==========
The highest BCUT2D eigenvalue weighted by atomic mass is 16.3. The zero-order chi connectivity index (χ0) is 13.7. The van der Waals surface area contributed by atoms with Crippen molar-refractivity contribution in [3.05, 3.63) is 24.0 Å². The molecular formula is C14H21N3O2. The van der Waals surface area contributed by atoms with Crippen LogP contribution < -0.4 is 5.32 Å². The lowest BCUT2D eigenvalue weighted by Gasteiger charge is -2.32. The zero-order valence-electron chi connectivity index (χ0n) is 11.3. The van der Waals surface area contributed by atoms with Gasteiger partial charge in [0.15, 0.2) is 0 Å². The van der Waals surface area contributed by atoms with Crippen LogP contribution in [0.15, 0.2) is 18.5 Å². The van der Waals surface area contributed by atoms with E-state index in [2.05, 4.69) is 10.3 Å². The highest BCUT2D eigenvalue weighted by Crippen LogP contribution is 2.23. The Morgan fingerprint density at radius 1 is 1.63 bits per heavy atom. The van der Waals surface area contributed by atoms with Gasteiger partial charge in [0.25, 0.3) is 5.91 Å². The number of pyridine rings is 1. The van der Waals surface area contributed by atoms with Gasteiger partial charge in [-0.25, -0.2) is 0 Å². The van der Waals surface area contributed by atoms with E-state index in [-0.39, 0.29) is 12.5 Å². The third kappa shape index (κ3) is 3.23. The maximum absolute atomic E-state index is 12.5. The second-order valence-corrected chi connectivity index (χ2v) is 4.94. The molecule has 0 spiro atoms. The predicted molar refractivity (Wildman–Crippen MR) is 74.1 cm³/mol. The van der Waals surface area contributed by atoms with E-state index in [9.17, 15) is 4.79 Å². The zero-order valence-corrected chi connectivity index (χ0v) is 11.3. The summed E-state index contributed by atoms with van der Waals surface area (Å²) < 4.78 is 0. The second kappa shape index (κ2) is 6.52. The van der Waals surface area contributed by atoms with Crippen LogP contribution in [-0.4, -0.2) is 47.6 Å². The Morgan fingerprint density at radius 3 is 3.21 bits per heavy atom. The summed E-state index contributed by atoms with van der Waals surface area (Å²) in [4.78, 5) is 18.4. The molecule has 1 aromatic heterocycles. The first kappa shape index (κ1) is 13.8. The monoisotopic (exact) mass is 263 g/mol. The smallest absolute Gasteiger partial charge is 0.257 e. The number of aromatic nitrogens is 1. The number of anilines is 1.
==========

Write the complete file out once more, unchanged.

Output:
The highest BCUT2D eigenvalue weighted by atomic mass is 16.3. The zero-order chi connectivity index (χ0) is 13.7. The van der Waals surface area contributed by atoms with Crippen molar-refractivity contribution in [3.05, 3.63) is 24.0 Å². The molecular formula is C14H21N3O2. The van der Waals surface area contributed by atoms with Crippen LogP contribution < -0.4 is 5.32 Å². The lowest BCUT2D eigenvalue weighted by Gasteiger charge is -2.32. The zero-order valence-electron chi connectivity index (χ0n) is 11.3. The van der Waals surface area contributed by atoms with Gasteiger partial charge in [0.15, 0.2) is 0 Å². The van der Waals surface area contributed by atoms with Crippen LogP contribution in [0.15, 0.2) is 18.5 Å². The van der Waals surface area contributed by atoms with E-state index in [2.05, 4.69) is 10.3 Å². The highest BCUT2D eigenvalue weighted by Crippen LogP contribution is 2.23. The Morgan fingerprint density at radius 1 is 1.63 bits per heavy atom. The van der Waals surface area contributed by atoms with Gasteiger partial charge in [0.25, 0.3) is 5.91 Å². The number of pyridine rings is 1. The van der Waals surface area contributed by atoms with Gasteiger partial charge in [-0.25, -0.2) is 0 Å². The van der Waals surface area contributed by atoms with E-state index in [-0.39, 0.29) is 12.5 Å². The third kappa shape index (κ3) is 3.23. The maximum absolute atomic E-state index is 12.5. The second-order valence-corrected chi connectivity index (χ2v) is 4.94. The molecule has 0 spiro atoms. The predicted molar refractivity (Wildman–Crippen MR) is 74.1 cm³/mol. The van der Waals surface area contributed by atoms with E-state index in [9.17, 15) is 4.79 Å². The zero-order valence-corrected chi connectivity index (χ0v) is 11.3. The summed E-state index contributed by atoms with van der Waals surface area (Å²) < 4.78 is 0. The second kappa shape index (κ2) is 6.52. The van der Waals surface area contributed by atoms with Crippen LogP contribution in [-0.4, -0.2) is 47.6 Å². The Morgan fingerprint density at radius 3 is 3.21 bits per heavy atom. The summed E-state index contributed by atoms with van der Waals surface area (Å²) in [4.78, 5) is 18.4. The molecule has 1 aromatic heterocycles. The first kappa shape index (κ1) is 13.8. The monoisotopic (exact) mass is 263 g/mol. The smallest absolute Gasteiger partial charge is 0.257 e. The number of aromatic nitrogens is 1. The number of anilines is 1.